There is no project documentation aside from a non-technical whitepaper, making traceability or even comparison impossible.
Guidance: 100% Clear explicit traceability between code and documentation at a requirement level for all code 60% Clear association between code and documents via non explicit traceability 40% Documentation lists all the functions and describes their functions 0% No connection between documentation and code

How to improve this score:

This score can improve by adding traceability from documentation to code such that it is clear where each outlined function is coded in the source code. For reference, check the SecurEth guidelines on traceability.

Testing

This section looks at the software testing available. It is explained in this document. This section answers the following questions;
11) Full test suite (Covers all the deployed code) (%) 12) Code coverage (Covers all the deployed lines of code, or explains misses) (%) 13) Scripts and instructions to run the tests (Y/N) 14) Report of the results (%) 15) Formal Verification test done (%) 16) Stress Testing environment (%)

11) Is there a Full test suite? (%)

Answer: 0%
There is no public software repository, making any test to code metric impossible to calculate. The code cited is from the BSC scan of the token contract address (under "Read Contract").
Code examples are in the Appendix. As per the SLOC, there is 0% testing to code (TtC).
This score is guided by the Test to Code ratio (TtC). Generally a good test to code ratio is over 100%. However the reviewers best judgement is the final deciding factor.
Guidance: 100% TtC > 120% Both unit and system test visible 80% TtC > 80% Both unit and system test visible 40% TtC < 80% Some tests visible 0% No tests obvious

How to improve this score:

This score can improved by adding tests to fully cover the code. Document what is covered by traceability or test results in the software repository.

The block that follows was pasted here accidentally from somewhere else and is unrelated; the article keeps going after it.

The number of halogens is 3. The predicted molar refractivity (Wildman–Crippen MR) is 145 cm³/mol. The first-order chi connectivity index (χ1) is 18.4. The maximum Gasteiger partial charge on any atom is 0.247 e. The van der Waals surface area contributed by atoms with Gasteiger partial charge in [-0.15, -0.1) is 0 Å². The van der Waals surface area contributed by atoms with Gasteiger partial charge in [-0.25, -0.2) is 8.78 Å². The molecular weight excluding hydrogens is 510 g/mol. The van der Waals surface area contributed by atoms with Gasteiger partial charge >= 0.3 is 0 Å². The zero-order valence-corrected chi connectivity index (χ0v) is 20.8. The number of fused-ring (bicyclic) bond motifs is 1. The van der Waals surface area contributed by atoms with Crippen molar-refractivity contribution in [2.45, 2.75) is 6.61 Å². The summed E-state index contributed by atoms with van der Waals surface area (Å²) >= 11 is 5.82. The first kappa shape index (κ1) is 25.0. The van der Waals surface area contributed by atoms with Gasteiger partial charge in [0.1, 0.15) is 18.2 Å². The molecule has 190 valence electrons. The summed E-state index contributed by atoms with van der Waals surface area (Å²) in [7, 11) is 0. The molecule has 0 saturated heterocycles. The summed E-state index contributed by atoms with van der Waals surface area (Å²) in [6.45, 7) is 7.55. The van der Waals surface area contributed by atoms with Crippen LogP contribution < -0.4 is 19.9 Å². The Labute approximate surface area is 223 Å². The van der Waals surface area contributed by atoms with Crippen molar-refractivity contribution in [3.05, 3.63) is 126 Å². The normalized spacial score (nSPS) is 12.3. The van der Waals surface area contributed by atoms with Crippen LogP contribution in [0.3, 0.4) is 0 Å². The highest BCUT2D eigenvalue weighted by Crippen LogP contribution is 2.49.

12) Code coverage (Covers all the deployed lines of code, or explains misses) (%)

Answer: 0%
No code coverage testing could be found.
Guidance: 100% Documented full coverage 99-51% Value of test coverage from documented results 50% No indication of code coverage but clearly there is a reasonably complete set of tests 30% Some tests evident but not complete 0% No test for coverage seen

How to improve this score:

This score can improved by adding tests that achieve full code coverage. A clear report and scripts in the software repository will guarantee a high score.

13) Scripts and instructions to run the tests (Y/N)

Answer: No
There are no documents nor public repository meaning there are no available testing scripts or instructions on how to run them.

How to improve this score:

Add the scripts to the repository and ensure they work. Ask an outsider to create the environment and run the tests. Improve the scripts and docs based on their feedback.

14) Report of the results (%)

Answer: 0%
No test report is evident.
Guidance: 100% Detailed test report as described below 70% GitHub code coverage report visible 0% No test report evident

How to improve this score

Add a report with the results. The test scripts should generate the report or elements of it.

15) Formal Verification test done (%)

Answer: 0%
There is no formal verification.

16) Stress Testing environment (%)

Answer: 0%
There is no evidence of stress testing.

Security

This section looks at the 3rd party software audits done. It is explained in this document. This section answers the following questions;
17) Did 3rd Party audits take place? (%) 18) Is the bounty value acceptably high?

17) Did 3rd Party audits take place? (%)

Answer: 0%
No audits have taken place, and there is no public repository.
Guidance: 100% Multiple Audits performed before deployment and results public and implemented or not required 90% Single audit performed before deployment and results public and implemented or not required 70% Audit(s) performed after deployment and no changes required. Audit report is public
50% Audit(s) performed after deployment and changes needed but not implemented 20% No audit performed 0% Audit Performed after deployment, existence is public, report is not public and no improvements deployed OR smart contract address' not found, (where question 1 is 0%)